“A truly compassionate attitude toward others does not change even if they behave negatively or hurt you.” – H H Dalai Lama XIV
On 15th December 2013, the Foreign Correspondents’ Club of Thailand (FCCT) hosted Sombath’s wife, Ng Shui-Meng, who spoke on her husband’s life and work. 2 other speakers, Pablo Solon and Evelyn Balais-Serrano joined Shui-Meng to mark the one year since he disappeared.
Sombath Sompone is a well-known and respected member of civil society in the Lao People’s Democratic Republic (Laos). At around 5.30pm on 15th December 2012, he left in his car from his office in Vientiane, the capital of Laos. He was driving behind his wife Ng Shui-Meng, who was in another car. They were due to have dinner together at their home. But traffic’s police stopped Sombath at around 6pm at a police post on Thadeua Road, in Vientiane’s Sisattanak district. According to footage from a CCTV camera, he was stopped in his own vehicle by police, left it, and minutes later got into another vehicle and was driven off into darkness. He never made it home.
One year on, his fate and whereabouts remain unknown. A veil of silence has descended on the disappearance of the man who in 2005 was awarded the Ramon Magsasay Award for Community Leadership. The Lao government which has denied any involvement in his disappearance, has come under pressure for a credible explanation – which has not been forthcoming.
Who is Sombath Sompone?
Growing up in a rural and impoverished environment, Sombath was a simple farming boy. By growing rice crops with his family, he understands the challenges of poverty and the joys of simple living. He grew up in the difficult times of war and was refugeed to Thailand at the tender age of 8. In the early 70′s he received a scholarship to study at the University of Hawaii where he received a BA in Education (1974) and an MA in Agriculture (1978).
Returning to Lao after the establishment of the Lao People’s Democratic Republic (Laos), Sombath’s earliest work was to demonstrate methods of sustainable farming and food security. He rejected insecticides and had always pushed for more appropriate technologies.
Sombath was very much inspired by Ajahn Sulak Sivaraksa, Thich Nhat Hanh and the spirit of engaged Buddhism. He wanted to understand the essence of Buddhism as more than the religion he professes and grew up with. He was attracted by the Buddhist teachings on compassion, discovering oneself and the respect for nature and peace. Sombath was also very attracted to the concept of Gross National Happiness (GNH) which is premised on the belief that happiness is the ultimate desire of every individual, and by extension, caters for the holistic needs of the human individual – both physical and mental well being.
His main mission is to bring spirituality back to development. He believes that knowledge and technological concepts is not enough for development. The 3 edges of development – the head, heart and hands are the tools of holistic development.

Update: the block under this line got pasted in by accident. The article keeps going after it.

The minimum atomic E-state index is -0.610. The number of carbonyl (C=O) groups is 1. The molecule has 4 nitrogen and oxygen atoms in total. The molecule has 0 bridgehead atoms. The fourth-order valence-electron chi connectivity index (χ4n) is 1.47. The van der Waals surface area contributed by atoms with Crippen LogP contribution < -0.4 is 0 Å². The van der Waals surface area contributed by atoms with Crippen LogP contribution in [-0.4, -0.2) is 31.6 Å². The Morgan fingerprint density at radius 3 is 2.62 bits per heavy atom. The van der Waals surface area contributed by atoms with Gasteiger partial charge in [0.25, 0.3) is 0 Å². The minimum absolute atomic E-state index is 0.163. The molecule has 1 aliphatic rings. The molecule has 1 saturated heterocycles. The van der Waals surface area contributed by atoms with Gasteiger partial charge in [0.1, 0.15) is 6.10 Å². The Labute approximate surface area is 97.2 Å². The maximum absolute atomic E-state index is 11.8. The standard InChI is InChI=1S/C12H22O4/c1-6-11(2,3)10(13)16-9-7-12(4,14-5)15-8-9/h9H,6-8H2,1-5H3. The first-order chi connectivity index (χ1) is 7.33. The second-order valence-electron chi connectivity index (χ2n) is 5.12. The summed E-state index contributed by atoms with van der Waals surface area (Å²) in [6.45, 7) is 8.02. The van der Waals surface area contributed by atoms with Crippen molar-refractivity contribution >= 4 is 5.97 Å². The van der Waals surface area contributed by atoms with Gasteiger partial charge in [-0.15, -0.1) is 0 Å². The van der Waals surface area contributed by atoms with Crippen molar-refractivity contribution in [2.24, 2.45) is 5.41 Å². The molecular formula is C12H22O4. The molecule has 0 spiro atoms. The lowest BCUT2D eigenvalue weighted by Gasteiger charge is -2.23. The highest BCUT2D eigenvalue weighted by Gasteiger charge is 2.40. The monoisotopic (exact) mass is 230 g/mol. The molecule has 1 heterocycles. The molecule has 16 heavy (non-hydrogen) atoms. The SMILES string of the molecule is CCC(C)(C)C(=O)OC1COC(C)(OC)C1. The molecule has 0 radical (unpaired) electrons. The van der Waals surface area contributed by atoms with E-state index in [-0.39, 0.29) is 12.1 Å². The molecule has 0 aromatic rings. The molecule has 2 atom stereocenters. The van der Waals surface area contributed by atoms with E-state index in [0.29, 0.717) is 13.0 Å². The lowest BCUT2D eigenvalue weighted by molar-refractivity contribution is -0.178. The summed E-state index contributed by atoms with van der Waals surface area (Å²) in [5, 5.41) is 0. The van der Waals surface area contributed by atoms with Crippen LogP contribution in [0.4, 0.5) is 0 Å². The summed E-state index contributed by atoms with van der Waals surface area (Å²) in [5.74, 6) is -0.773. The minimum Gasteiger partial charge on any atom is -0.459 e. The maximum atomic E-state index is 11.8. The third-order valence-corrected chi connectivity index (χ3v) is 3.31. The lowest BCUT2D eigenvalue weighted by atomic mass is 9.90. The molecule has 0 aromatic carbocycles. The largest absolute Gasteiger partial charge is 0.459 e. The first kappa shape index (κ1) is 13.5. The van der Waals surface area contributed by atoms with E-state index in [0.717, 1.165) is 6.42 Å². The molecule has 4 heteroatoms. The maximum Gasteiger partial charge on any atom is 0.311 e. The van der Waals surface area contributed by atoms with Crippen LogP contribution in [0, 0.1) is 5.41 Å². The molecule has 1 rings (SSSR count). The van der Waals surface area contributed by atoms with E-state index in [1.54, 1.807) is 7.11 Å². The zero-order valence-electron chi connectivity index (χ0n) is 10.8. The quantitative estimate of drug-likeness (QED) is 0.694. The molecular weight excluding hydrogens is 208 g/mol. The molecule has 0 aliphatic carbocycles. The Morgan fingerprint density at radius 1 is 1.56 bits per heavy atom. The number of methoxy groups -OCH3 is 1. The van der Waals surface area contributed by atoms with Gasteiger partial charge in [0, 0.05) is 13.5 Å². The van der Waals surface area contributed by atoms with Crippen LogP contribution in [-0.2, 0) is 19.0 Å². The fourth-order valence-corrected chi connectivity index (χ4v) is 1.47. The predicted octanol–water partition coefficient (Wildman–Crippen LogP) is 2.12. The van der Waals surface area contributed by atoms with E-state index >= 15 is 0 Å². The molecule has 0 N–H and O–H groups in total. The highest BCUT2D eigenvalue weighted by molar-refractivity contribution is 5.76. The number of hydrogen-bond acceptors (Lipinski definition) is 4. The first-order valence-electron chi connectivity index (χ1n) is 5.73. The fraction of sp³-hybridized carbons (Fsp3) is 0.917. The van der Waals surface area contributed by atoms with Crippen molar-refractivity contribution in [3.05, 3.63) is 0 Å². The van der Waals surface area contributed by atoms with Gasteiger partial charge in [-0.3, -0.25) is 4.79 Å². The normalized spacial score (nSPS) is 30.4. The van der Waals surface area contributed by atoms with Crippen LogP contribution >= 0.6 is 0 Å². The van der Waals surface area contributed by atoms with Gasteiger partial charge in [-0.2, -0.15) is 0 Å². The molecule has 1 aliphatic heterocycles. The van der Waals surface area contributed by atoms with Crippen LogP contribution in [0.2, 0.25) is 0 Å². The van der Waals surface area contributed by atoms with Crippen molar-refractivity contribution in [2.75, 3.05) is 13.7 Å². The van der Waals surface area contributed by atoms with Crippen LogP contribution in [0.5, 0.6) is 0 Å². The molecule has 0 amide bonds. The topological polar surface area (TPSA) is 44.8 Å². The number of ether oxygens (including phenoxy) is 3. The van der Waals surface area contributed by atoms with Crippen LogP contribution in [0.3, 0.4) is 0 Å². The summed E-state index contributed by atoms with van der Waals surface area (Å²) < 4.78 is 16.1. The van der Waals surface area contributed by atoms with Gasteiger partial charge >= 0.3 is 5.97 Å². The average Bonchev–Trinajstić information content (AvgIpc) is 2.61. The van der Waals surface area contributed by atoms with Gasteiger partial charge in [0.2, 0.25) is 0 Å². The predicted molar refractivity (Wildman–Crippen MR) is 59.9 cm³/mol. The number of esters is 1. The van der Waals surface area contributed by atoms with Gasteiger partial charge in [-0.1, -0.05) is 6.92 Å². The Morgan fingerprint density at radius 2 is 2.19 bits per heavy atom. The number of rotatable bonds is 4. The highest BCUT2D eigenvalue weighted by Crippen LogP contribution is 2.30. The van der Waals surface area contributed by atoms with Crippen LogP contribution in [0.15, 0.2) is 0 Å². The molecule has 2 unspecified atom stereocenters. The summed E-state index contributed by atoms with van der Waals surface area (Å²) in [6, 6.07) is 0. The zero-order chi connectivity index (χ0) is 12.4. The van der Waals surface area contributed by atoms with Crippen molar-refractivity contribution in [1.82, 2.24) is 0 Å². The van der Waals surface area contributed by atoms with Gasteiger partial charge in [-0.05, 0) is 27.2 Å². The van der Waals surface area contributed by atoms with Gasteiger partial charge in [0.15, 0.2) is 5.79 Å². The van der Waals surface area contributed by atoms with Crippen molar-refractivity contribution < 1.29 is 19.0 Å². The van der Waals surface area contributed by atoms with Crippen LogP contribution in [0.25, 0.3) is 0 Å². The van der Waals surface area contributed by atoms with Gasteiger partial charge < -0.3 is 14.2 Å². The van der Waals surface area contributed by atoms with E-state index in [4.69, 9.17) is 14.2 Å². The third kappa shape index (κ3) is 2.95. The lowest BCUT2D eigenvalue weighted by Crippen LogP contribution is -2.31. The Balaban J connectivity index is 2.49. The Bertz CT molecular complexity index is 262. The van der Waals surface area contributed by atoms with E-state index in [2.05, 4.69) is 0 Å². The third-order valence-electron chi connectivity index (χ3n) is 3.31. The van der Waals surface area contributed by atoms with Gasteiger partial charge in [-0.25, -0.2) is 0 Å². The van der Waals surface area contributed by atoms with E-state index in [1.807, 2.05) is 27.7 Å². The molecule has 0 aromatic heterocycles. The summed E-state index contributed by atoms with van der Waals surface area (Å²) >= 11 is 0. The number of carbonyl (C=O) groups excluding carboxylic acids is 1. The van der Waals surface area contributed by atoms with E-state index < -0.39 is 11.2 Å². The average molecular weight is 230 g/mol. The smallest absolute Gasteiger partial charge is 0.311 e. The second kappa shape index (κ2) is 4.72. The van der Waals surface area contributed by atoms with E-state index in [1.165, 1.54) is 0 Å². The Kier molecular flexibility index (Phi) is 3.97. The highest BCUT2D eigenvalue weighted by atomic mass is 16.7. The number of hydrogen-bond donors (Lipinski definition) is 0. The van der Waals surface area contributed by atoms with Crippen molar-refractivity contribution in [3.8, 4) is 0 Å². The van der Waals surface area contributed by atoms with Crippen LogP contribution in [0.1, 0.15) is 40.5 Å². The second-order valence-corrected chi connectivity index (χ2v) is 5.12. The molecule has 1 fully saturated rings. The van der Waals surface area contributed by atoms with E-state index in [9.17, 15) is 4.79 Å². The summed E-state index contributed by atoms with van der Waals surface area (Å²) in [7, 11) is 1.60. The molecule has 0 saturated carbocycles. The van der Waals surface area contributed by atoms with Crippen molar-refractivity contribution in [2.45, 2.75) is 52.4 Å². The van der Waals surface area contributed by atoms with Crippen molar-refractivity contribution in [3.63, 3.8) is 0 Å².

His philosophy is simple and that is peace, self-reliance and sustainable development. His work involves all segments of society. He is a man who works out differences, avoids extremism and violence of any kind. If he is ever anti-anything, he is anti-poverty that pulls societies down, he is anti-ignorance that closes children’s minds, he is anti no basic access to education, healthcare and drinking water.
For more information and updates, please log on to www.sombath.org.
What is an Enforced Disappearance?
“The arrest, detention, abduction or any other form of deprivation of liberty by agents of the State, followed by a refusal to acknowledge the deprivation of liberty or by concealment of the fate or whereabouts of the disappeared person, which place such a person outside the protection of the law” The International Convention for the Protection of All Persons from Enforced Disappearance.
Considering the background and facts that are currently known, Amnesty International’s research finds that Sombath Somphone has most likely been a victim of enforced disappearance, which is a serious human rights violation and a crime under international law. The organisation concludes that Lao officials are responsible for Sombath’s disappearance. whether through direct perpetration or through complicity, support or acquiescence, in violation of Laos’ obligations under international law.
For more information on Sombath and his disappearance, visit Amnesty International
What is the Buddhist response to this matter?
Ajahn Sulak Sivaraksa, has this to share:
“….speaking from an article of faith, I believe that Sombath is still alive and have good reasons to believe so.”
“….deep down the people of Lao are still very much committed Buddhists ……… if we honor them, use the Buddhist skillful means, they may soften and come to a positive conclusion”
As such, we must continue all efforts to free Sombath – in a non-violent manner, without anger – in the spirit of compassion. This is the Buddhist way.
We pray that Sombath will soon be returned safely to his family.
We also pray that all victims of enforced disappearances be returned safely, find peace and heart for forgiveness.